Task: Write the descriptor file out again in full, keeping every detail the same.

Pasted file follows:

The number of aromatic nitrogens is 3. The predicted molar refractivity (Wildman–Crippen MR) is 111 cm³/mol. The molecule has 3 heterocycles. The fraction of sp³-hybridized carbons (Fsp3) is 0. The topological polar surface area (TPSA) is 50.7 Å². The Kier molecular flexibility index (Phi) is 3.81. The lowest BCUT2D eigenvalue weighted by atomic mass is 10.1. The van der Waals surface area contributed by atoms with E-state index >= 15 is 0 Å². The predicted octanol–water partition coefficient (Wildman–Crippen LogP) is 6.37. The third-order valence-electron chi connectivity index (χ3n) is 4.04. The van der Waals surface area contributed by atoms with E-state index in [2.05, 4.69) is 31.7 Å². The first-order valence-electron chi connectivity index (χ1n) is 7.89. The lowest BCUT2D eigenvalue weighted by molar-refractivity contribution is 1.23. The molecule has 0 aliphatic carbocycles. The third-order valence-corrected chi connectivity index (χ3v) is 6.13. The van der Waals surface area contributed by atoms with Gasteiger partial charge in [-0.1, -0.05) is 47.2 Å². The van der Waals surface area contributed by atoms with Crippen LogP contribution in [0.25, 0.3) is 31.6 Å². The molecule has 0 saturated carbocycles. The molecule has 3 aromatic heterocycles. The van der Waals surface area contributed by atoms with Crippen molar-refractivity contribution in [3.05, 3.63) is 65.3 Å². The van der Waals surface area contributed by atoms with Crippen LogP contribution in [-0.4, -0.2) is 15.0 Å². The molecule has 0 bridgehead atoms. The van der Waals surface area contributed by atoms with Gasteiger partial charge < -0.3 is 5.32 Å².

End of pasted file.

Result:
The number of aromatic nitrogens is 3. The predicted molar refractivity (Wildman–Crippen MR) is 111 cm³/mol. The molecule has 3 heterocycles. The fraction of sp³-hybridized carbons (Fsp3) is 0. The topological polar surface area (TPSA) is 50.7 Å². The Kier molecular flexibility index (Phi) is 3.81. The lowest BCUT2D eigenvalue weighted by atomic mass is 10.1. The van der Waals surface area contributed by atoms with E-state index >= 15 is 0 Å². The predicted octanol–water partition coefficient (Wildman–Crippen LogP) is 6.37. The third-order valence-electron chi connectivity index (χ3n) is 4.04. The van der Waals surface area contributed by atoms with E-state index in [2.05, 4.69) is 31.7 Å². The first-order valence-electron chi connectivity index (χ1n) is 7.89. The lowest BCUT2D eigenvalue weighted by molar-refractivity contribution is 1.23. The molecule has 0 aliphatic carbocycles. The third-order valence-corrected chi connectivity index (χ3v) is 6.13. The van der Waals surface area contributed by atoms with Gasteiger partial charge in [-0.1, -0.05) is 47.2 Å². The van der Waals surface area contributed by atoms with Crippen LogP contribution in [0.25, 0.3) is 31.6 Å². The molecule has 0 saturated carbocycles. The molecule has 3 aromatic heterocycles. The van der Waals surface area contributed by atoms with Crippen molar-refractivity contribution in [3.05, 3.63) is 65.3 Å². The van der Waals surface area contributed by atoms with Crippen LogP contribution in [-0.4, -0.2) is 15.0 Å². The molecule has 0 bridgehead atoms. The van der Waals surface area contributed by atoms with Gasteiger partial charge < -0.3 is 5.32 Å².